Puerto Rico Case Neg
Text: The United States federal government should pass the Puerto Rico Democracy Act of 2009.
Observation 2 solvency:
1. The counter plan creates a world of true self determination
(Steve Garcia, from San Juan, Puerto Rico, has worked in the private, federal, and military sectors, but his involvement in
philanthropic work started at an early age as his parents taught Steve and his siblings to consider philanthropic work a top priority.
Steve was involved in various volunteer groups during college at the Universidad Adventista de las Antillas and afterwards, including
groups that provided assistance to victims of Hurricane Hugo and STOP AIDS: Chicago. In 1996 Steve adopted the artistic name
Estefán Gargost, merging his parents' last names: GARcia-aGOSTo; he makes donations of paintings to support humanitarian causes.
He served in the US Army in the 3rd US Infantry Regiment, The Old Guard, during the events of September 11, 2001. Starting in
2006, Steve worked with former Congresswoman Lynn Schenk in the California campaigns of Lieutenant Governor John Garamendi,
State Controller John Chiang, State Attorney General Jerry Brown and others. “
Puerto Rico's Path To Statehood
” July 20, 2009
In a letter to former Governor Aníbal Acevedo Vilá, President Obama (then a presidential candidate) expressed:
I will actively engage Congress and the Puerto Rican people in promoting this deliberative, open and unbiased process, that
may include a constitutional convention or a plebiscite, and my Administration will adhere to a policy of strict neutrality on
Puerto Rican status matters. My Administration will recognize all valid options to resolve the question of Puerto Rico's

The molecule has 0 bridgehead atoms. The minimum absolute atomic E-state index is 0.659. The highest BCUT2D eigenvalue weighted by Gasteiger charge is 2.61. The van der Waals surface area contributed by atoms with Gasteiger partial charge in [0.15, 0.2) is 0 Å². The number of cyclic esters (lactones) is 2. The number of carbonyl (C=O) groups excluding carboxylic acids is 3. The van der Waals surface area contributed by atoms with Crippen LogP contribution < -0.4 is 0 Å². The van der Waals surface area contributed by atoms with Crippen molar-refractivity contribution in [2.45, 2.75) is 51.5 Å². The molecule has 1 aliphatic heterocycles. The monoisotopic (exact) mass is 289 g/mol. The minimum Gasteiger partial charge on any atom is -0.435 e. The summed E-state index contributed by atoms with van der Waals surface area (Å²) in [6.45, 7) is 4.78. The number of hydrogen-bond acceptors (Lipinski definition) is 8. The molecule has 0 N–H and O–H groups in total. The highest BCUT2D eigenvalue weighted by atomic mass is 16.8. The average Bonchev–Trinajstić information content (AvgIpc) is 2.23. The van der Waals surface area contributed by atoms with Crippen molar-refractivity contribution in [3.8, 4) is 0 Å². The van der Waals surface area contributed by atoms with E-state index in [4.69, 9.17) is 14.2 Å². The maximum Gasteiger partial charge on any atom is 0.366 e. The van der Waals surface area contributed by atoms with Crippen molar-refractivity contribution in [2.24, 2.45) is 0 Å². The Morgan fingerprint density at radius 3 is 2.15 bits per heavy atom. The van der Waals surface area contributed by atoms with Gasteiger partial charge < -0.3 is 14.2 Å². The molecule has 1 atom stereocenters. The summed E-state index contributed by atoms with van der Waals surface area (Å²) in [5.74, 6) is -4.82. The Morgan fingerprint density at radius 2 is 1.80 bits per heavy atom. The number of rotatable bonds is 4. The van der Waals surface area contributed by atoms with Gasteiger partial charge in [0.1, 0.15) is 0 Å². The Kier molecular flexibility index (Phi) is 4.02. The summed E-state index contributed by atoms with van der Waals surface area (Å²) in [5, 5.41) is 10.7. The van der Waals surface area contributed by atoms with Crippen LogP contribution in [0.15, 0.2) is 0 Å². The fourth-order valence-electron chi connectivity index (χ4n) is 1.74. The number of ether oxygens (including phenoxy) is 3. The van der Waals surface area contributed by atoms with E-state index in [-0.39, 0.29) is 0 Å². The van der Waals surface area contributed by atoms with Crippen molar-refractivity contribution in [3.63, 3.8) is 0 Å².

status, including commonwealth, statehood, and independence. -Senator Barack Obama, February 12, 2008
Congressman Pedro Pierluisi, Puerto Rico's representative in Congress, is taking Obama's statement to heart and is leading
the effort to make Puerto Rico the 51st state with H.R. 2499, the Puerto Rico Democracy Act of 2009. Of
course, Puerto Ricans may choose to continue as they are, a commonwealth, or opt for independence.
In a plebiscite held in 1998, all three options mentioned by Obama were defeated, with 50.3% of the people voting for a
fourth option: "none of the above." Second in place was the statehood option with 46.7%, and Congressman Pierluisi saw a
glimmer of hope in those results. His plan will require two visits to the polls. The first would be somewhat
similar to the 1998 plebiscite:
Puerto Ricans will determine whether they want the current status, or something else
(essentially the "none of the above" option of 1998). If they choose "something else," they'll return to the polls
to decide between statehood, independence, or a sovereign association with the US
(a modified version of
the current status, which can be ended at any time, unilaterally). Requests to get Pierluisi's comments were unsuccessful.